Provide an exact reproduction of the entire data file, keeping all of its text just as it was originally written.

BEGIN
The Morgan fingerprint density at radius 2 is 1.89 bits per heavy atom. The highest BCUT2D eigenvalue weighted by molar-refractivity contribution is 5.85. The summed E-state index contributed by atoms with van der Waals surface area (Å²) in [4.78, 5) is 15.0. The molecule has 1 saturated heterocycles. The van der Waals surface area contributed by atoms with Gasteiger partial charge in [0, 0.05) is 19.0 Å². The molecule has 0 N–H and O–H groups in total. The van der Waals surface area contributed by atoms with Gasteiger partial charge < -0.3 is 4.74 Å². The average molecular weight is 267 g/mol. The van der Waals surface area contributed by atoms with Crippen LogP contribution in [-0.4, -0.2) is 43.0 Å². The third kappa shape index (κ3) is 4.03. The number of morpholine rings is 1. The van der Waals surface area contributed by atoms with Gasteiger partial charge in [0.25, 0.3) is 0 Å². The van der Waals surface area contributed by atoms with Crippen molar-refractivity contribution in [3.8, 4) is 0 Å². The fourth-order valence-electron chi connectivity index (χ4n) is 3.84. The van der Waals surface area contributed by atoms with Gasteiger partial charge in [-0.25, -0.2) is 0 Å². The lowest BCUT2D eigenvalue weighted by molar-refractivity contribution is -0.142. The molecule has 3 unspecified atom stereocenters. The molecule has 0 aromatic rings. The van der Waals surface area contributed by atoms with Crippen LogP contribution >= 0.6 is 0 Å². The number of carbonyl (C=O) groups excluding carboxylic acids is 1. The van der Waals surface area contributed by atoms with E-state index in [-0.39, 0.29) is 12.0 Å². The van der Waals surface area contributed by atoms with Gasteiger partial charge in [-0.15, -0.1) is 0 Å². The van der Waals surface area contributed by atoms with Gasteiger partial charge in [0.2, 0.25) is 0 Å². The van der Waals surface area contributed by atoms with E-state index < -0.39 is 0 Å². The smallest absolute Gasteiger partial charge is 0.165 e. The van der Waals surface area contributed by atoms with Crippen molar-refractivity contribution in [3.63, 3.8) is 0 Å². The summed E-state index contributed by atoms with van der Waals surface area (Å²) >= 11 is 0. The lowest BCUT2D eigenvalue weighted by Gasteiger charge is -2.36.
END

The Morgan fingerprint density at radius 2 is 1.89 bits per heavy atom. The highest BCUT2D eigenvalue weighted by molar-refractivity contribution is 5.85. The summed E-state index contributed by atoms with van der Waals surface area (Å²) in [4.78, 5) is 15.0. The molecule has 1 saturated heterocycles. The van der Waals surface area contributed by atoms with Gasteiger partial charge in [0, 0.05) is 19.0 Å². The molecule has 0 N–H and O–H groups in total. The van der Waals surface area contributed by atoms with Gasteiger partial charge < -0.3 is 4.74 Å². The average molecular weight is 267 g/mol. The van der Waals surface area contributed by atoms with Crippen LogP contribution in [-0.4, -0.2) is 43.0 Å². The third kappa shape index (κ3) is 4.03. The number of morpholine rings is 1. The van der Waals surface area contributed by atoms with Gasteiger partial charge in [0.25, 0.3) is 0 Å². The van der Waals surface area contributed by atoms with Crippen molar-refractivity contribution in [3.8, 4) is 0 Å². The fourth-order valence-electron chi connectivity index (χ4n) is 3.84. The van der Waals surface area contributed by atoms with Gasteiger partial charge in [-0.25, -0.2) is 0 Å². The lowest BCUT2D eigenvalue weighted by molar-refractivity contribution is -0.142. The molecule has 3 unspecified atom stereocenters. The molecule has 0 aromatic rings. The van der Waals surface area contributed by atoms with Crippen LogP contribution >= 0.6 is 0 Å². The number of carbonyl (C=O) groups excluding carboxylic acids is 1. The van der Waals surface area contributed by atoms with E-state index in [-0.39, 0.29) is 12.0 Å². The van der Waals surface area contributed by atoms with Gasteiger partial charge in [-0.15, -0.1) is 0 Å². The van der Waals surface area contributed by atoms with Gasteiger partial charge in [0.2, 0.25) is 0 Å². The van der Waals surface area contributed by atoms with E-state index < -0.39 is 0 Å². The smallest absolute Gasteiger partial charge is 0.165 e. The van der Waals surface area contributed by atoms with Crippen molar-refractivity contribution in [3.63, 3.8) is 0 Å². The summed E-state index contributed by atoms with van der Waals surface area (Å²) >= 11 is 0. The lowest BCUT2D eigenvalue weighted by Gasteiger charge is -2.36.